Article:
Vampire FB Mk.9

Published on
May 13, 2013
Review Author(s)
Product / Stock #
Company: Trumpeter - Website: Visit Site
Provided by: Stevens International - Website: Visit Site
Box Art

Upon opening the box, you will find 3 grey sprues, plus one clear sprue, instructions and a medium size decal sheet stencils included, for two finishing options, one in overall high speed silver and a camouflaged one.

The part count is, relatively speaking, low with a total of 59 parts. The only real assembly option is the external tanks type, either conformal tanks from the Mosquito or drop tanks. You have to either choose which one to install or to fill in the holes in the lower wings.

Perhaps the “main” issue with this kit is that the Vampire Mk.9 had an asymmetrical wing root (to accommodate an internal AC unit), but the plastic parts have symmetrical wing roots, making the kit a Mk.5. Personally, I am not all that worried about that, but some modelers might want to take note of it, or get aftermarket decals for a Vampire Mk.5

Actually, in my eyes, a bigger issue is that the air intakes are blanked off. It would be possible to drill them and open them, but honestly, I was not feeling the call of AMS (Advanced Modeling Syndrome) when building this kit. It also lacks of a pitot tube in the port rudder, but that one is easy to scratchbuilt, if you are so inclined.

Having said what the shape issues are in this kit, I will focus the rest of this build review in the “buildability” aspects of the kit. And let me tell you that the assembly and finishing of it was a lot of fun.

Construction begins with the cockpit and nose wheel assembly. They are simple and sturdy. However Trumpeter instructions lack information on the interior colors. I’ve used a shade of green for the cockpit, with a few details in black and red, for variety. Please note that the lower instrument panel piece is actually molded together with the nose wheel assembly. Just beware of that when you are painting the nose wheel assembly, or you will have to do some touch up paint, as I had to do!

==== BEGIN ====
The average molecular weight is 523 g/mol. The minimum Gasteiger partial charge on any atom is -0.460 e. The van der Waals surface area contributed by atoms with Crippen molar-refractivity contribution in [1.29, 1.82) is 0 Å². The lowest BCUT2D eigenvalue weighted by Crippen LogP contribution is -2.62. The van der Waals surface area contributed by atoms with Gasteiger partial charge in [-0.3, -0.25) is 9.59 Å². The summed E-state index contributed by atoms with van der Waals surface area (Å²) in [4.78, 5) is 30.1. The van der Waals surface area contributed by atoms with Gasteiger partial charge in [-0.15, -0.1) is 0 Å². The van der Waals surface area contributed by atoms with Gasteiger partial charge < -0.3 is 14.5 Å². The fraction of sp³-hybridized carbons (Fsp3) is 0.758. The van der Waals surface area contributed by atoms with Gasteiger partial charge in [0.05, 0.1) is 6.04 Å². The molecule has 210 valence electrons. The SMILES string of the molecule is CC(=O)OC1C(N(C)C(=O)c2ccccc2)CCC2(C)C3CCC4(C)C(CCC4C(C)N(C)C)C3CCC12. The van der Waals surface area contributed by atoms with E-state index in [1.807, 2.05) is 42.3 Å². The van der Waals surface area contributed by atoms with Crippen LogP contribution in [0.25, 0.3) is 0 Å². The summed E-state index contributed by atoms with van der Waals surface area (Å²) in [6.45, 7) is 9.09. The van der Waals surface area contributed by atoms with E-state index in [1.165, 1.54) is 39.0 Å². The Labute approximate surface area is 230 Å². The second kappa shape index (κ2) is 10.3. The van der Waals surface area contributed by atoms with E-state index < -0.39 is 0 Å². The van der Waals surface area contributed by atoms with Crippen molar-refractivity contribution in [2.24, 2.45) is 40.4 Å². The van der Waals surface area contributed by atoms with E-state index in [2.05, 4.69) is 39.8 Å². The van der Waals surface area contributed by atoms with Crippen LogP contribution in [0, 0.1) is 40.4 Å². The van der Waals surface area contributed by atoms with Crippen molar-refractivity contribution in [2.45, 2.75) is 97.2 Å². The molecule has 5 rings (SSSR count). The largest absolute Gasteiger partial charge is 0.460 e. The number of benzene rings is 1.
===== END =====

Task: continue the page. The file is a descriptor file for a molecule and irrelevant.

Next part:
This kit is engineered with ease-of-assembly in mind. Top wings and top-fuselage are molded as a single part, with another part for the bottom-wings and bottom-fuselage. That minimizes the number of gaps and ensures proper alignment of wings to fuselage.

The twin tail booms and horizontal stabilizer goes together very easily as well. I had a small gap in the join between the tail booms to the wings. With a bit of sanding I was able to overcome that gap. However my Vampire might then be a scale inch or two too short. Once again, I was having so much fun with this kit that I did not worried about it.

Be sure you put plenty of weight in the nose to avoid a tail sitter. I placed two lead sinkers under the cockpit, but they were not enough, so I had to add some extra weights to the drop tanks, to have a stable “nose-sitter”. Consider adding weight further into the nose area when you are building yours.

When you are assembling this kit you will notice a step in the air intake to the wing join. Looking at online pictures, the step should be there, but not as prominent as in the kit. You could file the back of the part to minimize the step, or just go ahead and assemble it with the out-of-scale step.

I decided to finish this model in the high speed silver scheme. I’ve painted the model in Chrome Silver enamel from Model Master and Gloss Red for the rudders. A coat of Future went on about 48 hrs later and the model was ready for decaling.

The decals have good color density, but then tended to stuck where placed. I needed to use lots of water to be able to float the decal to where I wanted them to be. On the plus side, the decals snuggled down without the need for setting solution. The decals seemed to be a bit out-of-register for the red roundel in the markings. Honestly, it is so small that it might be an optical illusion.

Also, when decaling, take your time and make sure you understand how the decals are applied on the landing gears cover. Those decals are “handed” –one for the left cover, one for the right cover) and to make things a bit more challenging the decals represent a “6” and a “9” number, making them been just a rotation from each other. Take your time, look at the decal placement map and you’ll be fine. But remember to take your time!

Once decaling was completed, I’ve applied a restrained wash to highlight the panel lines and surface detail. These airplanes were peace-time warriors, so I would imagine they had little in the way of weathering.


Is this the best rendering of a de Havilland Vampire? Probably not. Does it looks like a de Havilland Vampire when finished? Yes. Is this a fun and simple model to build? Absolutely! Trumpeter continues to release models that are easy to build and have a high “fun-to-parts ratio”, as I like to call it.

I’ve spent about 10-hrs total working in this model. I’ve put it together while working on a much complex build, and it was actually relaxing to have a simpler model to work on, and take breaks from a challenging build.

Recommended to modelers of all skill levels, based on the “fun-to-parts” ratio and easy of assemble.

I would like to thank Stevens International, Trumpeter and IPMS/USA for the review sample.


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